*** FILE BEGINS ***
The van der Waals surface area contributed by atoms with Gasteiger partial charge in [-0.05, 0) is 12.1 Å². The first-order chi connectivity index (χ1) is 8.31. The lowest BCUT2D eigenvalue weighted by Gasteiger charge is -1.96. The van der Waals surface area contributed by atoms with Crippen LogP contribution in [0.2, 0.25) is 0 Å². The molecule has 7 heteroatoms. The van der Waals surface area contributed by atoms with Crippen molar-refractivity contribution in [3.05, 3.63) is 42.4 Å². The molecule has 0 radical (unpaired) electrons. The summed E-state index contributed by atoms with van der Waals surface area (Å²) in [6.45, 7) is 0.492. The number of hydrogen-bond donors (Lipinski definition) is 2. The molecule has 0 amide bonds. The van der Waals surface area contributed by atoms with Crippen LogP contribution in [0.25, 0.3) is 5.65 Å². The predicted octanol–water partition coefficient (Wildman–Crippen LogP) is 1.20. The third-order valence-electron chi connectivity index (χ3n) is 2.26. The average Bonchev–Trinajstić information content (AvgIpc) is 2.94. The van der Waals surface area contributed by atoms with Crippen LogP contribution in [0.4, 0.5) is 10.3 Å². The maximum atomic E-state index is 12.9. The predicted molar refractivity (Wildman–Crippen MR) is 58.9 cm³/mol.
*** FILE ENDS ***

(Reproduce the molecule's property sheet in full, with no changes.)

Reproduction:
The van der Waals surface area contributed by atoms with Gasteiger partial charge in [-0.05, 0) is 12.1 Å². The first-order chi connectivity index (χ1) is 8.31. The lowest BCUT2D eigenvalue weighted by Gasteiger charge is -1.96. The van der Waals surface area contributed by atoms with Crippen LogP contribution in [0.2, 0.25) is 0 Å². The molecule has 7 heteroatoms. The van der Waals surface area contributed by atoms with Crippen molar-refractivity contribution in [3.05, 3.63) is 42.4 Å². The molecule has 0 radical (unpaired) electrons. The summed E-state index contributed by atoms with van der Waals surface area (Å²) in [6.45, 7) is 0.492. The number of hydrogen-bond donors (Lipinski definition) is 2. The molecule has 0 amide bonds. The van der Waals surface area contributed by atoms with Crippen LogP contribution in [0.25, 0.3) is 5.65 Å². The predicted octanol–water partition coefficient (Wildman–Crippen LogP) is 1.20. The third-order valence-electron chi connectivity index (χ3n) is 2.26. The average Bonchev–Trinajstić information content (AvgIpc) is 2.94. The van der Waals surface area contributed by atoms with Crippen LogP contribution in [0.4, 0.5) is 10.3 Å². The maximum atomic E-state index is 12.9. The predicted molar refractivity (Wildman–Crippen MR) is 58.9 cm³/mol.